The beer industry group, which represents small-scale beer-makers, is now offering up a seal to its members. The label comes at a time when there is increasing confusion around craft beers in the marketplace.
What’s the difference between craft and “crafty”? If you were buying beer in a store, the difference between a truly independent beer, like Sierra Nevada or Fat Tire, wouldn’t be obvious next to a mass-market brew like Shock Top or Blue Moon.
The Brewers Association, which famously sets the standards of what makes an independent craft brew, wants to make that a little more clear. BA recently announced the Independent Craft certification, a small icon that makes the difference clear.
Paul Gatza, the association’s director, says that the move is coming now due to calls for such an action in the marketplace.
“The calls for action continue to grow in the craft brewing community to clarify who are craft brewers in the marketplace,” Gatza said in a blog post. “Beer lovers know that there have been a number of deals made where large brewers have purchased small brewers, but they might not know for certain which companies are independent craft brewers.”
BA will license the seal to those that meet its official definition of a craft brewer—a company that produces less than 6 million barrels annually; that is not more than a quarter-owned by a company in the alcohol industry not already a craft brewer; and that generally produces beers through traditional processes, rather than flavored malt beverages.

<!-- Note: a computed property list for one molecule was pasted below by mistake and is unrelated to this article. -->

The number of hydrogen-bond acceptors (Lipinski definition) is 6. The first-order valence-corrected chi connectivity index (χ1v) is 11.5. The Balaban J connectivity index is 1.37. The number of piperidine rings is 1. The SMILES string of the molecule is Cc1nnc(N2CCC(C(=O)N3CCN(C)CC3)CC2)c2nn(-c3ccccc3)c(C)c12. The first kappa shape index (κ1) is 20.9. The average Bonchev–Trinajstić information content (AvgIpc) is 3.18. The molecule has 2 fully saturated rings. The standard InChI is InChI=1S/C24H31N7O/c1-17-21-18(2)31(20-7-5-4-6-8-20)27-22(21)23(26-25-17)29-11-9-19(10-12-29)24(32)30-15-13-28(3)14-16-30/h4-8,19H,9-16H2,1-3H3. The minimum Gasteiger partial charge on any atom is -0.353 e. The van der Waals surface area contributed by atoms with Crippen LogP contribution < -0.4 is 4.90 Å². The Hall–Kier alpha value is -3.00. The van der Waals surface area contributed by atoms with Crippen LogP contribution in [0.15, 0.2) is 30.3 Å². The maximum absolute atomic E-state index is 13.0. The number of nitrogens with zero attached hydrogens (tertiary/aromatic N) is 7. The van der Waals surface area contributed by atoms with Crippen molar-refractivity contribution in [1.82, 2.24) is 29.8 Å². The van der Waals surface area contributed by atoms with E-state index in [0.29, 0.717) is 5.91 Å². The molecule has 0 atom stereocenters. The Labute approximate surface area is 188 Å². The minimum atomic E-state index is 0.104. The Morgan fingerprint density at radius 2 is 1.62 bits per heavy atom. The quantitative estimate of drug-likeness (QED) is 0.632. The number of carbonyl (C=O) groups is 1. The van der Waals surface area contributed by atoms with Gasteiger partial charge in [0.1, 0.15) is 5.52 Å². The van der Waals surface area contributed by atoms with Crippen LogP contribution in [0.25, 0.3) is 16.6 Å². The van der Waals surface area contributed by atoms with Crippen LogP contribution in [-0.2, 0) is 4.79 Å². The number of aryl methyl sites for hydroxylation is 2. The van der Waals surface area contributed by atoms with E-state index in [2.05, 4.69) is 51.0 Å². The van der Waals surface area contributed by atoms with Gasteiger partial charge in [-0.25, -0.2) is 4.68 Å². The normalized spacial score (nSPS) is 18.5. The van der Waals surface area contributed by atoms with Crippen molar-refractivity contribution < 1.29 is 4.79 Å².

One factor at play is that some former independent brewers, like Goose Island, have been acquired by large conglomerates, changing the dynamic of what makes a craft brewer.
“As Big Beer acquires former craft brands, beer drinkers have become increasingly confused about which brewers remain independent,” BA President and CEO Bob Pease said in a news release. “Beer lovers are interested in transparency when it comes to brewery ownership. This seal is a simple way to provide that clarity—now they can know what’s been brewed small and certified independent.”
The new seal represents one of a few standards-setting moves that the association has made in recent months. In March, in anticipation of FDA rules on menu labeling, BA launched a database for brewers to determine calorie-count ranges for different kinds of beers. (The rules have yet to take effect, but brewers are ready.)
And perhaps more closely related to the current move, the group changed its marketing rules around another seal it offers up to independent brewers—in this case for winning beers at its events. While beers with potentially offensive brand names or imagery can win awards, they won’t be allowed to license branding from the World Beer Cup and the Great American Beer Fest for their products.